Story 2015-04-03 6B3W New Chromebooks and Chromebit stick start at $100

New Chromebooks and Chromebit stick start at $100

in hardware on (#6B3W)
story imageGoogle and its partners are preparing a flood of new hardware to sway consumers away from cheap Windows laptops. Chromebooks from HiSense and Haier go on sale today for just $150 each. You also might consider the Asus Chromebit that will cost less than $100. The Chromebit looks very similar to the Chromecast, but runs a full Chrome-OS instance, on-a-stick, ready to plug into any monitor. "Think of a school lab, all the peripherals, but stuck to a desktop. Now you can replace that."

The secret behind these low-cost devices is the RK3288, a very inexpensive quad-core Cortex-A12 ARM architecture processor, which was launched in mid-2014 from Rockchip, a Chinese chip maker that’s little known outside of industry circles. Because the chip can draw as little as 3 watts of power, the Chromebooks based on it are designed without fans, and can last all day on a single charge. You also get 2GB of storage, and a 16GB SSD in all 3 devices.

With fewer than 25 million Chromebook sales last year (opposed to more than 302 million PC sales), Google still has work to do. And thus today’s announcement. Google and its partners are lowering prices further while chasing the one commodity laptop users value most: battery life.
Reply 16 comments

Stick is it (Score: 0)

by Anonymous Coward on 2015-04-03 12:00 (#6BJ5)

Stick plus netflix = TV on demand. What could be better?

Re: Stick is it (Score: 2, Insightful)

by on 2015-04-03 15:46 (#6C00)

A good book? Learning a new programming language? Going for a walk in the park? Spending time with loved ones? Untangling fishing line? Doing volunteer work? Studying philosophy?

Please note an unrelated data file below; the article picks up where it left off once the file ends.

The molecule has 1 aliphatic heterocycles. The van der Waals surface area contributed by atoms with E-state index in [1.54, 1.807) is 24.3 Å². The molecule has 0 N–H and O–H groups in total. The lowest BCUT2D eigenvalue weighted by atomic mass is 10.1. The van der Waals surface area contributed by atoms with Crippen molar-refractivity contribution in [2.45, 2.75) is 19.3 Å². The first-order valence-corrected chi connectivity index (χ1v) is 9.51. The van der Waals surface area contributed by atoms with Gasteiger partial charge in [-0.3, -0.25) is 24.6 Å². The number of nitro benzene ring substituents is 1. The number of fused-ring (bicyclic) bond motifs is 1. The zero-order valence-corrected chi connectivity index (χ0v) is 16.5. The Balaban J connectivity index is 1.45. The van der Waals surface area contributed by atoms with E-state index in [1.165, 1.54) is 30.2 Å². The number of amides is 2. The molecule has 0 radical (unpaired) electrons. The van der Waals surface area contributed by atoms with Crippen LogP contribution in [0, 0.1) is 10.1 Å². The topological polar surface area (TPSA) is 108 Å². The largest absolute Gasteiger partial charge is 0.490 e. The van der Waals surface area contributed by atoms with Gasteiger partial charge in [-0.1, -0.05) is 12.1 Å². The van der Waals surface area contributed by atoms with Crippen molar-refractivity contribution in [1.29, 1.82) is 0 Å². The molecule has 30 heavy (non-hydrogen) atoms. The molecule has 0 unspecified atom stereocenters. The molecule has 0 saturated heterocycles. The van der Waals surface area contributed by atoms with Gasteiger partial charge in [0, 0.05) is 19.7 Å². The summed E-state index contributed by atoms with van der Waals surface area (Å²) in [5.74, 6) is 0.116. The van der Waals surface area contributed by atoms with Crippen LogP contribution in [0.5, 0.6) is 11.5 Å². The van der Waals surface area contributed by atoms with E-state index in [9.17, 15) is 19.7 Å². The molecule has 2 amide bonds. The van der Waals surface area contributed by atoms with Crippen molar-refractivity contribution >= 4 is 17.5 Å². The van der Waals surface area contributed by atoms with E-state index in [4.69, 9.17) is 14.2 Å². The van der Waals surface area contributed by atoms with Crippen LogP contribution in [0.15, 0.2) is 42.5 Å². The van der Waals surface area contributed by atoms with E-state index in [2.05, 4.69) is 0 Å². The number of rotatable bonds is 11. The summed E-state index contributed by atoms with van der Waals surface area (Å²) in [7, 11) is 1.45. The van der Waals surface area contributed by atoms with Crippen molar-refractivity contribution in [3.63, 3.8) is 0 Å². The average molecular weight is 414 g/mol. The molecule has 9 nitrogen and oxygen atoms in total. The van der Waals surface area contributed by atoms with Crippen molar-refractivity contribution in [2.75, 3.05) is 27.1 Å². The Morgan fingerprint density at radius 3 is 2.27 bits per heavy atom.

...says the worlds largest netflix adict. Trying to use this as motivation for myself. There are many wonderful things to explore that don't involve TV. I should do more of that.

Good (Score: 3, Interesting)

by on 2015-04-03 16:56 (#6C3R)

I just recently read on another article how a lot of people only have access to the Internet through their smart phone. These people are mostly down on the lower end of the socio-economic scale, obviously for cost reasons a smart phone is cheap and accessible... So I'm happy Google is doing this because I do not want to even imagine a future where the only way people experience the Internet is through a locked down limited iPhone where they can't program at all. Sure Google's Chrome OS is pretty limited but you can install Linux on it if you want to. I don't want a future where the people who want to learn are locked out from doing so.

Re: Good (Score: 0)

by Anonymous Coward on 2015-04-03 22:31 (#6CJJ)

Some of us have lived in places with crappy wiring that makes DSL expensive or not an option. These of us have a phone plan with a few GB of data to get by on. I moved to get DSL. Pity the Aus government is killing the fibre network rollout.. and Netflix is killing the current bandwidth available.

Re: Good (Score: 1)

by on 2015-04-03 23:55 (#6CND)